Whenever you are looking at IT certifications, the sheer number of acronyms can be overwhelming. From the ACE all the way to the ZyXEL Certified Network Professional, there are literally hundreds of different certification options — and since there is quite a bit of overlap among them, it’s easy to get confused. And when two certifications appear to deal with the same skills and subject areas, the confusion is only compounded.


One very good example of this is the CASP, aka CompTIA Advanced Security Practitioner, and the CISSP, aka Certified Information Systems Security Professional. While these two certifications cover much of the same ground, they are not interchangeable, as some believe. There are some important differences to be aware of before you begin the process of earning either certification, from what the exams cover to what you can expect post-certification.

How the CASP and the CISSP Are Alike

We’ll begin with a discussion of how the two certifications are alike. Among the similarities?

  • Neither certification is vendor-specific, and therefore, tends to be more on the theoretical end of the spectrum than the technical. As some experts have noted, both the CASP and the CISSP ensure that professionals know what needs to be done and when, but doesn’t necessarily indicate that they know how to perform those tasks. Both certifications offer more of an overview of cybersecurity and show how everything is connected.
  • Both certifications must be renewed after three years and require continuing education credits to remain valid (120 credits in three years for the CISSP, 75 for the CASP).
  • Both certifications are approved by the U.S. Department of Defense to fulfill Directive 8570.01-M and 8140 requirements. Both are also good for DoD IAT Level III, IAM Level II, and IASAE 1 and II, and are compliant with government regulations under the Federal Information Security Management Act (FISMA).
  • Both certifications require passing an exam of similar topics. The CASP exam covers Enterprise Security, Risk Management and Incident Response, Research and Analysis, Integration of Computing, Communications and Business disciplines, as well as technical integration of enterprise components. The CISSP exam covers eight different domains, including Security and Risk Management, Asset Security, Security Engineering, Communications and Network Security, Identity and Access Management, Security Assessment and Testing, and Security Operations and Software Development Security.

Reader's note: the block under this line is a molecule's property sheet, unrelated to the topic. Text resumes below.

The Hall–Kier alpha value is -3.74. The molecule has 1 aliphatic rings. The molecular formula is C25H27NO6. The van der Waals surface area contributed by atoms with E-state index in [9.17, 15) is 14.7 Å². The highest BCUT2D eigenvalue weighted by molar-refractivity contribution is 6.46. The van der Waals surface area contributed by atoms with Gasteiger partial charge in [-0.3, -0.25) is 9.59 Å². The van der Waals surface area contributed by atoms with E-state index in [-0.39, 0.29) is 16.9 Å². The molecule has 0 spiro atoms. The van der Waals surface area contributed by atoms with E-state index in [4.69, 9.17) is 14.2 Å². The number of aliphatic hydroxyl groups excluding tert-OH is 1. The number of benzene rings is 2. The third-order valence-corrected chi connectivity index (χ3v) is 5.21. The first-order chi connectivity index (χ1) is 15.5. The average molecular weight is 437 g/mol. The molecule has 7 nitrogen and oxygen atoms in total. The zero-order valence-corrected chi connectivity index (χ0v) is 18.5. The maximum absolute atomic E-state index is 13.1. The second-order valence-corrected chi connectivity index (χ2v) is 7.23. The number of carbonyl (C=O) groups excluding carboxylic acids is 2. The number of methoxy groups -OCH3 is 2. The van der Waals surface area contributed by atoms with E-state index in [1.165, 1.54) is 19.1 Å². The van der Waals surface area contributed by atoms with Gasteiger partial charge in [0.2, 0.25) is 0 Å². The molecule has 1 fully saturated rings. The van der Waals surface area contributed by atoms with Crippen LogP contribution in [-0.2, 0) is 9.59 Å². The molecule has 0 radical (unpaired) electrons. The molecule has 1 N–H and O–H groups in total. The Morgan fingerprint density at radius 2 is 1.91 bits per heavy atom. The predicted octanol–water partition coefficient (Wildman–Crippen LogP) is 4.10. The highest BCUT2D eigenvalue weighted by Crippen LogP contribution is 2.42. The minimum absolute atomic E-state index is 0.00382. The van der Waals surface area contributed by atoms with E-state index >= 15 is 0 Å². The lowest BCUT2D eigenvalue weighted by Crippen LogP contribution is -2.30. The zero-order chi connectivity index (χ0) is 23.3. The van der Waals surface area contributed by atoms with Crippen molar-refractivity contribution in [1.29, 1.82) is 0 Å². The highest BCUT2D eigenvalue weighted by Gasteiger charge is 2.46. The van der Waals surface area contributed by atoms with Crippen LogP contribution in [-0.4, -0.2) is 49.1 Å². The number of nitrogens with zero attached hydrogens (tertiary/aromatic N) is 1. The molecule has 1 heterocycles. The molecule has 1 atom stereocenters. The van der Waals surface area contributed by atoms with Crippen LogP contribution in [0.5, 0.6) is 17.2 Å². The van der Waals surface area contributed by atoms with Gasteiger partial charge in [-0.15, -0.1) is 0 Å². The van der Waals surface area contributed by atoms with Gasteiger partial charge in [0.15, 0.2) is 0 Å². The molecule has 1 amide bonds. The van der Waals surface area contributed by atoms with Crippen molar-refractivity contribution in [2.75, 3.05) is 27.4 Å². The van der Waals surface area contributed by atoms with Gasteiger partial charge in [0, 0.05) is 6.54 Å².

However, these are where most of the similarities end.

How the CASP and CISSP Differ

The CASP certification and CISSP certification, for all of their similarities, differ in a few key ways. One of the most significant differences, and a key reason that many IT professionals are opting to seek the CASP, is the experience requirement. (ISC)2, the sponsor of the CISSP, requires individuals to apply to take the CISSP exam, and submit proof of at least five years cumulative paid full-time work experience in two or more of the eight exam domains.

CompTIA, on the other hand, only recommends that CASP test takers have at least10 years of experience in IT administration, with at least five years of hands-on technical security experience. This is an important distinction, since many people have the knowledge required to pass the CASP exam before they hit the five or 10-year career mark, and therefore can earn the certification earlier in their careers. This can be important for a small business or a startup looking to score government contracts, since there may already be people on staff who are ready for the exam and do not require a few more years of experience.

That being said, it is widely believed that the CISSP exam is the more challenging of the two. It’s certainly more taxing — the CISSP exam consists of 250 questions that must be completed in six hours, while the CASP exam only has 80 questions and takes just under three hours to complete. And while again, most test takers report that both exams focus more on the theory than practice, CompTIA does note that the CASP exam is more focused on the technical aspects of cybersecurity.

In the end, both the CASP and the CISSP will help move your career forward and allow you to qualify for new opportunities. Currently, the CISSP is still the more recognizable credential, but the CASP is gaining momentum and will undoubtedly be well-recognized and sought-after within the next few years. If you want to get your feet wet before earning the CISSP, or have a great deal of technical knowledge, then the CASP is probably right for you now.